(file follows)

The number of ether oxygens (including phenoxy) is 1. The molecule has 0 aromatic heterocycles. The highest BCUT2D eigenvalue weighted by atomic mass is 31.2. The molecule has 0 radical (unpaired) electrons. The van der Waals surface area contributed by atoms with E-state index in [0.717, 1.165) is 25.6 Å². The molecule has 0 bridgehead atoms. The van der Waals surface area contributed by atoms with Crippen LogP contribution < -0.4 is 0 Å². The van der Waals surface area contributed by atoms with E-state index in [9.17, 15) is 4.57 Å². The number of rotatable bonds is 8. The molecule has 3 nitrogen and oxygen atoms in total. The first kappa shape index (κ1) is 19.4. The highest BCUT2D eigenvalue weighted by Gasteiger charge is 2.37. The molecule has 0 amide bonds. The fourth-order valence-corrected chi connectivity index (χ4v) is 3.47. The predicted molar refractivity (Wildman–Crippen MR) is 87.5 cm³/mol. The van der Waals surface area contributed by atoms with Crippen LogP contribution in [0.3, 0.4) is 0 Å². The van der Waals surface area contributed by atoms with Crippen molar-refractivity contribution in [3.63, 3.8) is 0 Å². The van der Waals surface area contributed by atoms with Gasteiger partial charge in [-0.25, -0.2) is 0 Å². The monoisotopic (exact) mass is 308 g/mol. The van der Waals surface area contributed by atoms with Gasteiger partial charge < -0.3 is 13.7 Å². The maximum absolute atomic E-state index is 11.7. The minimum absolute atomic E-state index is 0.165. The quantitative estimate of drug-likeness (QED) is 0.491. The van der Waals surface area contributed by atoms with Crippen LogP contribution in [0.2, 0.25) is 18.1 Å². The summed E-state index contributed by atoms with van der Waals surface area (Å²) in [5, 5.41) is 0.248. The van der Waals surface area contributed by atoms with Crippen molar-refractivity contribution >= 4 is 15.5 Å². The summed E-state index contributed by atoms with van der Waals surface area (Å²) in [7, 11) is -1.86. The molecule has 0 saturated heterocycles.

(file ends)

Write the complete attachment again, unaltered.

The number of ether oxygens (including phenoxy) is 1. The molecule has 0 aromatic heterocycles. The highest BCUT2D eigenvalue weighted by atomic mass is 31.2. The molecule has 0 radical (unpaired) electrons. The van der Waals surface area contributed by atoms with E-state index in [0.717, 1.165) is 25.6 Å². The molecule has 0 bridgehead atoms. The van der Waals surface area contributed by atoms with Crippen LogP contribution < -0.4 is 0 Å². The van der Waals surface area contributed by atoms with E-state index in [9.17, 15) is 4.57 Å². The number of rotatable bonds is 8. The molecule has 3 nitrogen and oxygen atoms in total. The first kappa shape index (κ1) is 19.4. The highest BCUT2D eigenvalue weighted by Gasteiger charge is 2.37. The molecule has 0 amide bonds. The fourth-order valence-corrected chi connectivity index (χ4v) is 3.47. The predicted molar refractivity (Wildman–Crippen MR) is 87.5 cm³/mol. The van der Waals surface area contributed by atoms with Crippen LogP contribution in [0.3, 0.4) is 0 Å². The van der Waals surface area contributed by atoms with Crippen molar-refractivity contribution in [3.63, 3.8) is 0 Å². The van der Waals surface area contributed by atoms with Gasteiger partial charge in [-0.25, -0.2) is 0 Å². The monoisotopic (exact) mass is 308 g/mol. The van der Waals surface area contributed by atoms with Gasteiger partial charge < -0.3 is 13.7 Å². The maximum absolute atomic E-state index is 11.7. The minimum absolute atomic E-state index is 0.165. The quantitative estimate of drug-likeness (QED) is 0.491. The van der Waals surface area contributed by atoms with Crippen LogP contribution in [0.2, 0.25) is 18.1 Å². The summed E-state index contributed by atoms with van der Waals surface area (Å²) in [5, 5.41) is 0.248. The van der Waals surface area contributed by atoms with Crippen molar-refractivity contribution >= 4 is 15.5 Å². The summed E-state index contributed by atoms with van der Waals surface area (Å²) in [7, 11) is -1.86. The molecule has 0 saturated heterocycles.